Victorian Government Urged To Extend Solar Feed In Tariff

With the Victorian Government reportedly preparing to slash Victoria’s premium solar feed in tariff rate for new applications soon, solar power industry bodies have called for a sensible approach to avoid a meltdown similar to what has occurred elsewhere.

National solar power solutions provider Energy Matters reported on August 4 that a meeting held that day between the Clean Energy Council (CEC) and the Department of Primary Industry (DPI) resulted in the DPI stating an intention to begin phasing out the current program soon for new connections through a reduction in incentive levels.

Owners of rooftop solar panels participating in the current scheme are paid or credited 60c per kilowatt hour for surplus electricity generated by their systems that is exported to the mains grid.

Energy Matters estimates an entry level 1.4kW system can return a benefit of up to $872 per year in Victoria under the current program. The company is currently offering special solar package deals in an effort to help as many Victorian households as possible lock in the current feed in tariff rate.

The Alternative Technology Association (ATA) has called on the Victorian Government to honour its 2010 election commitment and hold off on drastic changes to the feed in tariff before the Victorian Competition and Efficiency Commission’s review of the scheme later this year.

“At an equivalent cost of less than two cups of coffee per household per year, the scheme is extremely cheap and is not hurting Victorian electricity consumers. We are not in a New South Wales-type situation here,” said Ian Porter, ATA Chief Executive.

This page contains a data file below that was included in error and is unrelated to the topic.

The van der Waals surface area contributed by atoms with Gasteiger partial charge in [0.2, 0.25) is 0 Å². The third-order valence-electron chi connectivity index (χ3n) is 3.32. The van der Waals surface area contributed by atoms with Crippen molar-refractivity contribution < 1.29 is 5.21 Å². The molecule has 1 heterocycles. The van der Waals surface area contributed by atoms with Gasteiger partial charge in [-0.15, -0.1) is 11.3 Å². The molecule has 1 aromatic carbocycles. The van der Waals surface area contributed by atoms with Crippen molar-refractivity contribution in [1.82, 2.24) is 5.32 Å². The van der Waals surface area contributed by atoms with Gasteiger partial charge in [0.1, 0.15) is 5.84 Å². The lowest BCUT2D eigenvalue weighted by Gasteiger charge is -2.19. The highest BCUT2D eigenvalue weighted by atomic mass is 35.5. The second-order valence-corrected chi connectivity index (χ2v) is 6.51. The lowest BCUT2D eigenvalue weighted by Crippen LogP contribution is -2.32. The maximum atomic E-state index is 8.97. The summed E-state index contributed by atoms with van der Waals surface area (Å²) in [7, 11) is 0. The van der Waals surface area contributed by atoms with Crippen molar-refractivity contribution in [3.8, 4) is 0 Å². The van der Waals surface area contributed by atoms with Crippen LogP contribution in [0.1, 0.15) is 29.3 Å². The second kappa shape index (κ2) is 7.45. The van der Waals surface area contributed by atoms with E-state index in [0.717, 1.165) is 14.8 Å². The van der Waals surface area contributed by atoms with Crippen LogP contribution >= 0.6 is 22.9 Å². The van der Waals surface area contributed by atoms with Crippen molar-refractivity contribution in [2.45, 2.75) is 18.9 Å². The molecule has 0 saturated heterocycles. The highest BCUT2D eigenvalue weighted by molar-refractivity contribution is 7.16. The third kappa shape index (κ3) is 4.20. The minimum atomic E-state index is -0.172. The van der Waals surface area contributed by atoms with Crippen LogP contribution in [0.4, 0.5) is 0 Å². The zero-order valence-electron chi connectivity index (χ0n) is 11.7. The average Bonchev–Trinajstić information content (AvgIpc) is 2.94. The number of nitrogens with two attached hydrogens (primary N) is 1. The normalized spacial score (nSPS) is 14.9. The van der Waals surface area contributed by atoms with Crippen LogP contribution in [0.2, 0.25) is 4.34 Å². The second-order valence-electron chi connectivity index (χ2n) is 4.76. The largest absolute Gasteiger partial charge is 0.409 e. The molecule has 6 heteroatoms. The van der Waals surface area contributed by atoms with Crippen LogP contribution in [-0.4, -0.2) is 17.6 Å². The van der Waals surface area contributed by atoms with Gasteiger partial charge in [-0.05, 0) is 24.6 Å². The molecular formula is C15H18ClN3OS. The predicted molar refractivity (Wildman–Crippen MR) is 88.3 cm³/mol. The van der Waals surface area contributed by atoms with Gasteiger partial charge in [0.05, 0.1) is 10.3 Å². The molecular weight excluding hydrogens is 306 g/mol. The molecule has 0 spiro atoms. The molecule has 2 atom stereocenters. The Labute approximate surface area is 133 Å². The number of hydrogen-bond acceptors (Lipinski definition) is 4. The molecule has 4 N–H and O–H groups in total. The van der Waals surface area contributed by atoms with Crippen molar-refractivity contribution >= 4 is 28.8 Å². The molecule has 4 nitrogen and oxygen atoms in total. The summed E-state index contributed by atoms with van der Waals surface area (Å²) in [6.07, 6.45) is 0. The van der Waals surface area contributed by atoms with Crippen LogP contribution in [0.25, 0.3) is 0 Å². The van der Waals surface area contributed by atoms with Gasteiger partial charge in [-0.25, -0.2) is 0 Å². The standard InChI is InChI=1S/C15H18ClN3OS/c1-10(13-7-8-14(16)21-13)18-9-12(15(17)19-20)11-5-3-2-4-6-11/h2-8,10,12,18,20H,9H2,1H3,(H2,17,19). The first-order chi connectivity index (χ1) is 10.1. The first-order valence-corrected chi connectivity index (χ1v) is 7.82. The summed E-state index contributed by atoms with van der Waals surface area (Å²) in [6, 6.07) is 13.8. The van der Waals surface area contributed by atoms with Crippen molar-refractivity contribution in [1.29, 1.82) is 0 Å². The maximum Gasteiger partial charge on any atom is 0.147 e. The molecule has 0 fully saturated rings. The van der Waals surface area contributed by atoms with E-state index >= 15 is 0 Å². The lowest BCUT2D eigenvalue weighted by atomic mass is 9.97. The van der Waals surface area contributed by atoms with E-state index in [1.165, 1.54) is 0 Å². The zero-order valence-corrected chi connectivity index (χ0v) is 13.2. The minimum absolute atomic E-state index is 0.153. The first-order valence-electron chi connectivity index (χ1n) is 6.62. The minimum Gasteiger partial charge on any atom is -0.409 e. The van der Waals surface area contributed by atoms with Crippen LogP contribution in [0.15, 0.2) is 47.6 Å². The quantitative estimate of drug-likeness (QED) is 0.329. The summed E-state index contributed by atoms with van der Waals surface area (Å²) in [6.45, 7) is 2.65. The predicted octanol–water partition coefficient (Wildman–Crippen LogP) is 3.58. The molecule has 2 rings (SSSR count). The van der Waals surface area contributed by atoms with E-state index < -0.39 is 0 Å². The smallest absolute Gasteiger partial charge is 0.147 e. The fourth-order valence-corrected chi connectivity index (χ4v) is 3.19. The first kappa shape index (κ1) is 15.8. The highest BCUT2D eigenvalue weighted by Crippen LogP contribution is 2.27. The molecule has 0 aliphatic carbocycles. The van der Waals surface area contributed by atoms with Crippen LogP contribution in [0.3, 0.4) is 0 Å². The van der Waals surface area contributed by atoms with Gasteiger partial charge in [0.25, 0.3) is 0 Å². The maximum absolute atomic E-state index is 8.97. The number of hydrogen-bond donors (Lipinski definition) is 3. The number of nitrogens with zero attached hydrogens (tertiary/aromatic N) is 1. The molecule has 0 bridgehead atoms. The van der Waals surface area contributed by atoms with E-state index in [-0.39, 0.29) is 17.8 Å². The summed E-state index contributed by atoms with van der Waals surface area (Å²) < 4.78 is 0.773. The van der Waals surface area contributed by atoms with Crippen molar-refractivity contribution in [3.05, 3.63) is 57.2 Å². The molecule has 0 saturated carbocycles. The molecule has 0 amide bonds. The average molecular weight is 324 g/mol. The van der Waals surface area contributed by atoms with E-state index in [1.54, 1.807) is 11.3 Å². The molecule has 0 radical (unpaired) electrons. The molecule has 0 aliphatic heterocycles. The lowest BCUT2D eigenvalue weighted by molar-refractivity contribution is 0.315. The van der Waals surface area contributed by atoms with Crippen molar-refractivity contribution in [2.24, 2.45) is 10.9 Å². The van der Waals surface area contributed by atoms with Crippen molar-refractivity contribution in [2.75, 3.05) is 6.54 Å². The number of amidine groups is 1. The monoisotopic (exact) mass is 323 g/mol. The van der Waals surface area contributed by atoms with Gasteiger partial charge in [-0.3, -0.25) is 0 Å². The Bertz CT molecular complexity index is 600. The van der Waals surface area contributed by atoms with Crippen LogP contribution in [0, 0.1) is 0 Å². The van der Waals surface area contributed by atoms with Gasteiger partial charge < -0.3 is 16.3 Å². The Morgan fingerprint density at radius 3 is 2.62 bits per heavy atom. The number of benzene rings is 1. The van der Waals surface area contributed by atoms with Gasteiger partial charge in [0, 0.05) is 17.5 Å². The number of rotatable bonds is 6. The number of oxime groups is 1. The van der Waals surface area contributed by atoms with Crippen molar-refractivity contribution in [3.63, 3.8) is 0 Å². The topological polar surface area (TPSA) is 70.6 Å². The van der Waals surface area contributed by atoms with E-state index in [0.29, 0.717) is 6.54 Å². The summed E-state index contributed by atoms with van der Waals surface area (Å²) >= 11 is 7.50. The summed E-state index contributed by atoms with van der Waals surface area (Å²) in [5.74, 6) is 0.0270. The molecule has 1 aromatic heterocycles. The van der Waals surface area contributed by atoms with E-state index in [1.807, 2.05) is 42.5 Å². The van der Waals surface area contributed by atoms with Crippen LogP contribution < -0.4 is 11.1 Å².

While even an entry-level home solar power system can provide a substantial buffer against rapidly increasing electricity costs without a premium feed in tariff incentive, the abrupt end to New South Wales’ Solar Bonus Scheme saw the industry go into a tailspin; resulting in job losses and some companies closing their doors.

“The last thing we need now is to end the tariff scheme too early, killing the Victorian solar industry and consumer confidence with it,” said Damien Moyse, the ATA’s energy projects and policy manager.

According to an article on The Age web site, Clean Energy Council policy director Russell Marsh has called for Victoria’s solar feed in tariff to be extended for up to two years for new applications and stated while there was a case for maintaining a current payout rate of 60¢ per kilowatt hour, the Council would support a reduced rate of between 35-40¢.